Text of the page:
As a boy, writer Jay Mackintosh spent three golden summers in the ramshakle home of Joseph "Jackapple Joe" Cox in the tiny English town of Kirby Mockton. Jay found solace in old Joe's simple wisdom and folk charms, in his stories of far travel and wild adventure, and in his astonishing ability to make anything grow lush and luxurious. And then there were Joe's "Specials," his homebrewed wines, each bottle containing the sparkle of something truly magical. The magic was lost, though, when Joe disappeared without warning one fall.
Years later, Jay's life is stalled with regret and emnui. His novel Jackapple Joe was his artistic zenith, but it had been published ten years earlier and he has not been able to write a serious work since. When an unsolicited real estate brochure arrives in the afternoon mail, he impulsivley abandons every urban thing he knows. sight unseen, he purchases a farmhouse in the remote French village of Lansquenet, in an attempt to recapture the magic that vanished twenty years ago.
Now Jay is packing up a few belongings-and the last remaining bottles og Joe's "Specials"-and relocating to the sleepy village rich in stories of its own is calling to him. There, in the strange yet strangely familiar place-and in the dark, guarded secrets of a reclusive woman and her young child-Jay Mackintosh hopes to find himself again. for he feels that somehow, as impossible as it seems, "Jackapple Joe" is waiting for him there.
A lovely and lyrical novel of myriad enchantments, Blackberry Wire is a rare treat for the mind, the heart and the senses from an extraordinary literary talent.
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Joanne Harris's first novel, Chocolat, was set in the sleepy French village of Lansquenet, where enchantment, romance, and soft-centered truths issued from the local confectioner's shop. She returns to the same location for Blackberry Wine. But as the title suggests, she's shifted her focus from food to drink, choosing a half-dozen bottles of homemade plonk as the catalyst for her "layman's alchemy." And even the narrator is no human being but a faintly tannic Fleurie 1962: "A pert, garrulous wine, cheery and little brash, with a pungent taste of blackcurrant!"
There are, of course, some less vinous characters in the novel. Harris's protagonist, Jay Mackintosh, is a former literary star, now sadly stalled. He spends his time writing second-rate science fiction, leading a hollow media life, and drinking: "Not to forget, but to remember, to open up the past and find himself there again." Yet the nice, expensive wines don't do the trick. Instead, six "Specials"--a gift from his old friend Joe--function as Jay's magical elixir. Like Proust's lime-blossom tisane, they give him the gift of his memories but also unlock his future, which encourages him to flee the rut of his London life and buy a house in Lansquenet.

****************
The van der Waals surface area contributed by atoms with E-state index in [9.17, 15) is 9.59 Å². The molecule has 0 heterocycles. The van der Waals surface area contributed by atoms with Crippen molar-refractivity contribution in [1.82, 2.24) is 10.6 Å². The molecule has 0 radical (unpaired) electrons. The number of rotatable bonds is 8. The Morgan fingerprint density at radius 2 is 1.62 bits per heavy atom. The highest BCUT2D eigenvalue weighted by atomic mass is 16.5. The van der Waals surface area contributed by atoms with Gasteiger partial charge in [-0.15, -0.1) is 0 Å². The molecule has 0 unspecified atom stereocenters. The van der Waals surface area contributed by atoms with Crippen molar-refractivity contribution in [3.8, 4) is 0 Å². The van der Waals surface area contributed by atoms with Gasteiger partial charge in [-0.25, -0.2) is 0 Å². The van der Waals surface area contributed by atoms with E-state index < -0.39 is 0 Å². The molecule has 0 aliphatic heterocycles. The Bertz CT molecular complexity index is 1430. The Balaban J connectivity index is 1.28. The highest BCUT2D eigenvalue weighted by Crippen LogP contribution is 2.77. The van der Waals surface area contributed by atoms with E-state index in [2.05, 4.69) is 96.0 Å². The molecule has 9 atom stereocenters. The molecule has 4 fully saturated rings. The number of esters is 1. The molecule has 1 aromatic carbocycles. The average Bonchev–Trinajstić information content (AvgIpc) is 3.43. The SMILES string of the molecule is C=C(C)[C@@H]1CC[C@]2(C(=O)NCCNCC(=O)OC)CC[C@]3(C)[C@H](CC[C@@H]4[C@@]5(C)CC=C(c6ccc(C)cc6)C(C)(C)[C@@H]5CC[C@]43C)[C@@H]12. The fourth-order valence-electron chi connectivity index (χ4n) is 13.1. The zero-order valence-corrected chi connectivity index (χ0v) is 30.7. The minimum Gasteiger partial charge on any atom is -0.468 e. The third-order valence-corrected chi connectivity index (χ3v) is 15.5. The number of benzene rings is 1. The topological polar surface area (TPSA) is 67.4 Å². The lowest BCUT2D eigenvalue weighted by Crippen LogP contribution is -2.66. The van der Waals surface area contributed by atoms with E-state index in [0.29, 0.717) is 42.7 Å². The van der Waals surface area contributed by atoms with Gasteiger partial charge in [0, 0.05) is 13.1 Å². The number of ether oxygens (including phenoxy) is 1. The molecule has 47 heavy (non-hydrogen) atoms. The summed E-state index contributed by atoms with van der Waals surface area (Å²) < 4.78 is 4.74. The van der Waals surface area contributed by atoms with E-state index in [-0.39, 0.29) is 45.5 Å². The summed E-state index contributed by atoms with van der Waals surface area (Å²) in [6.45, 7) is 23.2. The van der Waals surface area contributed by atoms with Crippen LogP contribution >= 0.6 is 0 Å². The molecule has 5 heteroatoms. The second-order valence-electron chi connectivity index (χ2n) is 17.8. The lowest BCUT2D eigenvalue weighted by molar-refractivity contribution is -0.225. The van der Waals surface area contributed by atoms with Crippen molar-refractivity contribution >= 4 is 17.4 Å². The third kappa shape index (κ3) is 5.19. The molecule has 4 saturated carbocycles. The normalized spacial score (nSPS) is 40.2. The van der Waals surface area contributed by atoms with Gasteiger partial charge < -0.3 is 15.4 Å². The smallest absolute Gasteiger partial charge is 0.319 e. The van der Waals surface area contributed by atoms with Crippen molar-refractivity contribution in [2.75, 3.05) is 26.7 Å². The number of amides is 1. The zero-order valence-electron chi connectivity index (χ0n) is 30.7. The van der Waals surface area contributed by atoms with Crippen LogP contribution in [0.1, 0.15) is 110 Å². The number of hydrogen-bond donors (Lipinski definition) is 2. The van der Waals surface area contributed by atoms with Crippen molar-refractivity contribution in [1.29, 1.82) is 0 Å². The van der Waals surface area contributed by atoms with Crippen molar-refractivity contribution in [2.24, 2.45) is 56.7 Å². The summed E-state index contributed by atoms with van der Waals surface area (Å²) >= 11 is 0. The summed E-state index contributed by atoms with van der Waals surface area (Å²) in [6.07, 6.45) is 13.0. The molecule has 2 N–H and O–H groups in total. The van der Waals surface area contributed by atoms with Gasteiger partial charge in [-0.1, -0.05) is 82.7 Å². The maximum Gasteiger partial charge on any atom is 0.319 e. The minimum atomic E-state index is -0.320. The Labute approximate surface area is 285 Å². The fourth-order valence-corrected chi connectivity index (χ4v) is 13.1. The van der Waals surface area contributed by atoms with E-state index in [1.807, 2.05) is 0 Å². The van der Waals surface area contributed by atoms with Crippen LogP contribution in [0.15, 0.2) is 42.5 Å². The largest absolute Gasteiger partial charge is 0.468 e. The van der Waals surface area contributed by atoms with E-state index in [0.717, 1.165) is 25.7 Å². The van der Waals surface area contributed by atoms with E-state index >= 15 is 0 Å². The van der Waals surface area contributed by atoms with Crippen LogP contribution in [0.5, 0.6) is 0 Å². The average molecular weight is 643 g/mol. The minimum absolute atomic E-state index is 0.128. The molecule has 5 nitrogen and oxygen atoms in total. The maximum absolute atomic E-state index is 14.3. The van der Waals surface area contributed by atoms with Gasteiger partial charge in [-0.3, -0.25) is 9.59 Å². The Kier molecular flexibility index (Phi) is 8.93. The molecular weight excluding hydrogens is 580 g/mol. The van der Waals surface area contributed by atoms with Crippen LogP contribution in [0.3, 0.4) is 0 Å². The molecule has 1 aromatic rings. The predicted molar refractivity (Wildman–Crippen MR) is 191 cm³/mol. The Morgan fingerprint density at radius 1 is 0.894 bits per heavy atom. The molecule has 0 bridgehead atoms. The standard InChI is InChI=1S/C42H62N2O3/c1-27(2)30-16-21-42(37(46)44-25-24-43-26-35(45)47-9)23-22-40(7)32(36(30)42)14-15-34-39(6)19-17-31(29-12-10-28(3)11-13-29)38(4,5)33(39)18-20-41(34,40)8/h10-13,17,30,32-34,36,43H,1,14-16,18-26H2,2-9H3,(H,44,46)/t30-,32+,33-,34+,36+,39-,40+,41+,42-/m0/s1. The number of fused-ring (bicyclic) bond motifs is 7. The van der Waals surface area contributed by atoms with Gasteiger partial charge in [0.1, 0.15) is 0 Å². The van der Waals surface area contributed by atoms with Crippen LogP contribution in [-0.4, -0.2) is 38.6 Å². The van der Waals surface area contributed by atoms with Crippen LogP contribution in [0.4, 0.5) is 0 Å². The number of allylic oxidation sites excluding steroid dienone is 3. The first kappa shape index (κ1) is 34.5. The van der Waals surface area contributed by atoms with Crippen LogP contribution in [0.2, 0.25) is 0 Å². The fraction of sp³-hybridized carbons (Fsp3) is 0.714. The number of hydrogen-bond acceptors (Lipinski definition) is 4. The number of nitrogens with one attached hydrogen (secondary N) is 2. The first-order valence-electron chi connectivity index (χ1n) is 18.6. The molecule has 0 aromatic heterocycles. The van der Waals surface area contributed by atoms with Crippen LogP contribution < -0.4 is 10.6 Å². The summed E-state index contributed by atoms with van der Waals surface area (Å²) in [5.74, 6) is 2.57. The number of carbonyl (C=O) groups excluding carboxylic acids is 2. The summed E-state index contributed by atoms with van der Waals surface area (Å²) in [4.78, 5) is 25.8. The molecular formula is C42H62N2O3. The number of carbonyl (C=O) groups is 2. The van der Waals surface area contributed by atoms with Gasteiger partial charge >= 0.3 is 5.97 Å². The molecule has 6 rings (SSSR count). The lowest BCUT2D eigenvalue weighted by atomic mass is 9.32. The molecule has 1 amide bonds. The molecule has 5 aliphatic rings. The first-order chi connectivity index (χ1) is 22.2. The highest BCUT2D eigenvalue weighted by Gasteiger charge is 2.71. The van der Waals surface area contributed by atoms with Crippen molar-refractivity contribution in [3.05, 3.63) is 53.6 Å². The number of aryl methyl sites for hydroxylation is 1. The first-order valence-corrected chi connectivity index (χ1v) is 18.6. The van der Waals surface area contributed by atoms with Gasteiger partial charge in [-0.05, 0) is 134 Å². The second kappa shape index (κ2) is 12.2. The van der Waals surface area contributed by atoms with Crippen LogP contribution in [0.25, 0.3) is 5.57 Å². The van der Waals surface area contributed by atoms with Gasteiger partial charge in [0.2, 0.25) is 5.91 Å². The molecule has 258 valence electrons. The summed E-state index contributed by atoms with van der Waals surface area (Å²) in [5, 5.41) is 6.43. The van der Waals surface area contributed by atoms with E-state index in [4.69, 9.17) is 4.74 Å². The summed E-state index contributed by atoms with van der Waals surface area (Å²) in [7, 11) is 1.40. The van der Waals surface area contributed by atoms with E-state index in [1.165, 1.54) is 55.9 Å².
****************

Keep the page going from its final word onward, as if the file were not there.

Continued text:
As Jay settles in, he contemplates his childhood friendship with Joe, whose idiosyncratic outlook was the inspiration for his only successful book. Meanwhile, he becomes involved in village life, encountering some familiar faces from Chocolat. Caro and Toinette, the snooty troublemakers, soon put in an appearance, and Josephine, the bar owner and battered wife of the earlier novel, becomes a real friend. But it's a new character, the enigmatic Marise, who becomes the focus of Jay's attention--and who helps to restore his literary joie de vivre. This feat of resurrection makes for a hugely enjoyable read. It also goes one step further in adding Lansquenet to the map of imaginary destinations, where daydreams can come true with intoxicating frequency. --Eithne FarryFrom the Inside Flap:
From the author of Chocolat, an intoxicating fairy tale of alchemy and love where wine is the magic elixir.
Jay Mackintosh is a 37-year-old has-been writer from London. Fourteen years have passed since his first novel, Jackapple Joe, won the Prix Goncourt. His only happiness comes from dreaming about the golden summers of his boyhood that he spent in the company of an eccentric vintner who was the inspiration of Jay's debut novel, but who one day mysteriously vanished. Under the strange effects of a bottle of Joe's '75 Special, Jay decides to purchase a derelict yet promising château in Lansquenet-sous-Tannes. There, a ghost from his past waits to confront him, and his new neighbour, the reclusive Marise - haunted, lovely and dangerous - hides a terrible secret behind her closed shutters. Between them, there seems to be a mysterious chemistry. Or could it be magic?
Joanne Harris's last novel, Chocolat, was both a dazzling literary success and a commercial triumph. Chocolat, the major motion picture directed by Lasse Hallström ( The Cider House Rules), is scheduled for release in December 2000 and stars Juliette Binoche, Johnny Depp, Dame Judy Dench, Alfred Molina, and Lena Olin.
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Book Description William Morrow, 2000. Hardcover. Book Condition: New. book. Bookseller Inventory # M0380978725
Book Description William Morrow, 2000. Hardcover. Book Condition: New. Bookseller Inventory # DADAX0380978725
Book Description William Morrow, 2000. Hardcover. Book Condition: New. Never used!. Bookseller Inventory # P110380978725
Book Description William Morrow. Hardcover. Book Condition: New. 0380978725 New Condition. Bookseller Inventory # NEW7.0121329